Friday, November 27, 2009

The Universality of Broadband

Here's an interesting social question. Should we take the necessary steps in society to make broadband universally available?

It's an important question, because the continued growth and success of our economy depends on technology and broadband is the core of modern technology. Access to high speed internet improves access to information, enables better education and promotes higher levels of productivity. These advantages cut across all sectors of the economy, albeit to different degrees. Generally, people with higher incomes make good use of broadband. those with lower incomes do not. Lack of universality of broadband access therefore promotes the digital divide - the growing economic disparities in society brought about by access to technology. It's a chicken an egg situation. People without broadband are at an economic disadvantage, in their education and in their jobs. They tend to become lower income, and therefore can't afford broadband or the equipment to make use of it. People in poverty can't afford broadband and therefore have yet another impediment to improving their lot in life.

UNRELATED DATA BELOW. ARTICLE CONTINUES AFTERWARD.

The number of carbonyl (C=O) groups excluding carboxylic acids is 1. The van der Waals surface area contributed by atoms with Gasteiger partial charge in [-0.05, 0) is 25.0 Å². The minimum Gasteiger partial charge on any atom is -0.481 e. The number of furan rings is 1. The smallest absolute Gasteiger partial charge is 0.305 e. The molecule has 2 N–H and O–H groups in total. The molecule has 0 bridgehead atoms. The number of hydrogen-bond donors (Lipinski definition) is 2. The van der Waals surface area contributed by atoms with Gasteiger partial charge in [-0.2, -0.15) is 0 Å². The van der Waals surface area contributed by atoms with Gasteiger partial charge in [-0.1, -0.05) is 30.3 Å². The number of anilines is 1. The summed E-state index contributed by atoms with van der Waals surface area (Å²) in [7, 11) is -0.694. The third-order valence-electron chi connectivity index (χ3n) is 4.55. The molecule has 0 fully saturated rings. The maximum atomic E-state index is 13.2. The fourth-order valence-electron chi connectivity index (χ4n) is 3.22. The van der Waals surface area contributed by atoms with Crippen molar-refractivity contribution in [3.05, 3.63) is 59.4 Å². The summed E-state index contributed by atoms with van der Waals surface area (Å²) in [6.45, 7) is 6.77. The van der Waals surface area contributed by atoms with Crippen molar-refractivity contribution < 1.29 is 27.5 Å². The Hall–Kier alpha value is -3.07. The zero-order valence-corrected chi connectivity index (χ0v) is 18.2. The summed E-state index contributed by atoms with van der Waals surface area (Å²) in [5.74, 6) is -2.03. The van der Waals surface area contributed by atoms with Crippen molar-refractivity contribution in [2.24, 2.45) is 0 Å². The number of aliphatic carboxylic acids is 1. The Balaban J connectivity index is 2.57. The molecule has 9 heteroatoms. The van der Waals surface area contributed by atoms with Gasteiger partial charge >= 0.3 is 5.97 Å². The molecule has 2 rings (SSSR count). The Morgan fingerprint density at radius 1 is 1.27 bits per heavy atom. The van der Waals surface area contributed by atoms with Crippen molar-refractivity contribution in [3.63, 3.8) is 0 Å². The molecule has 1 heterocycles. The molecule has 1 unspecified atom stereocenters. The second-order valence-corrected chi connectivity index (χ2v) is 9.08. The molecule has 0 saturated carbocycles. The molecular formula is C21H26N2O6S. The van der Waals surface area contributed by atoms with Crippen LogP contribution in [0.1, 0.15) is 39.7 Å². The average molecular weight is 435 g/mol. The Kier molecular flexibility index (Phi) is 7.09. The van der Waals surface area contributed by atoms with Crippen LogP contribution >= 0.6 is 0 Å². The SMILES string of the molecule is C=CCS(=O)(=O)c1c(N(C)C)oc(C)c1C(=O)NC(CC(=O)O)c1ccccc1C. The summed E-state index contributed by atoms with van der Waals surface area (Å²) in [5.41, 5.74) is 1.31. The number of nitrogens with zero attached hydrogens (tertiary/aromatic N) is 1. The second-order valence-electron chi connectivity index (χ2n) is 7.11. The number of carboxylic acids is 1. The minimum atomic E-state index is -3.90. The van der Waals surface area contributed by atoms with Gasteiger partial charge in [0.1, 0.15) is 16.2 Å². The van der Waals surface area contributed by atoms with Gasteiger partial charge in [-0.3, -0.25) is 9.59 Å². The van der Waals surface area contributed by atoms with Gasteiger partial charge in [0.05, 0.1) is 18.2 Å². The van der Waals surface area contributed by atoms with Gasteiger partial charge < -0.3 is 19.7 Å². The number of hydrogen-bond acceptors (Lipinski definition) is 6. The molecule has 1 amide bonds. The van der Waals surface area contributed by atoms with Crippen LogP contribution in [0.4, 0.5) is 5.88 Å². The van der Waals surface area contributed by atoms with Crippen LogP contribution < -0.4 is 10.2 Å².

Should the government step in to develop policies for universal access to broadband? There have been sporadic attempts to do this, but not a comprehensive carefully defined policy. The question has been likened to the initiatives during the industrial revolution to make road access available to everyone. Broadband is the new road system, just as essential to the e-economy as roads were to the i-economy. It needs to be approached that way.

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